In a conversation with his physician, a 19th-century resident of Paris who lived near the railroad described sensations of colour generated by the sounds of trains passing in the night. This patient - a synaesthete - experienced colour hearing for letters, words and most sounds. Synaesthesia, a phemomenon now known to science for over a century, is a rare form of perception in which one sense may respond to stimuli received by other senses. This book provides an historical treatment of synaesthesia and a closely related mode of perception called eideticism. Kevin Dann discusses divergent views of synaesthesia and eideticism over the last 100 years and explores the controversies over the significance of these unusual modes of perception. Celebrated at the turn of the century as a uniquely creative form of consciousness, synaesthesia became embroiled in a debate between Romantics who championed it as a desirable harbinger of a new, more spiritual age, and positivists who denounced it as primitive and irrational.… (more)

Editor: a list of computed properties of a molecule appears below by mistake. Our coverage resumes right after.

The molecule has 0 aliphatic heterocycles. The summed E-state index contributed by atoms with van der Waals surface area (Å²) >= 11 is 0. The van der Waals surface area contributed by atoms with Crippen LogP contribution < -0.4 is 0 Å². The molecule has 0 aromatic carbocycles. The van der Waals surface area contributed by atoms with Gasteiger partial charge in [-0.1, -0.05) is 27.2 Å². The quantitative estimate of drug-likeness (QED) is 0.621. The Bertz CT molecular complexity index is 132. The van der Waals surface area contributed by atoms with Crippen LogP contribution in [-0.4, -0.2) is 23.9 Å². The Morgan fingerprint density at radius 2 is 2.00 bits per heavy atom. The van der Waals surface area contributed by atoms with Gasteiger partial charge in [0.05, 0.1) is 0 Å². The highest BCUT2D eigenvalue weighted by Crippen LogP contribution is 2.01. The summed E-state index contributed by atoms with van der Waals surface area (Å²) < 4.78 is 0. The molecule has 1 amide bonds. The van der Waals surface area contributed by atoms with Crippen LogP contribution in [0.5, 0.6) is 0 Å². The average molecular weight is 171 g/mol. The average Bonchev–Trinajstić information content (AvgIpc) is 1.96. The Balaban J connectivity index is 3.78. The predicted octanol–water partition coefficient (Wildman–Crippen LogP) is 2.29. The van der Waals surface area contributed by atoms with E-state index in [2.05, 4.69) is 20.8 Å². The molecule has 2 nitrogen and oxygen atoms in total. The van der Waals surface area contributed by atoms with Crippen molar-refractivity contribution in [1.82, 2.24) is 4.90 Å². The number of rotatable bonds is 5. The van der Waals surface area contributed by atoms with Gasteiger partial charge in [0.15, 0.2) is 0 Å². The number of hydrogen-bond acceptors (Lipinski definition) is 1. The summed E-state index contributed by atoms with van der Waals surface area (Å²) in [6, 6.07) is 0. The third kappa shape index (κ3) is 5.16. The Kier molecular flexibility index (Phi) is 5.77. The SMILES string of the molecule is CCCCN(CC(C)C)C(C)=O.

For seventy years, after the first full description was published in 1812, synaesthesia was unknown in Europe outside the medical community, where it was considered to be a rare pathology of the visual system.
Esoteric theories of consciousness, the very theories that have for so long been employed by Romantics who have falsely seen the bright colors of synaesthesia and eideticism, may yet help to see them true.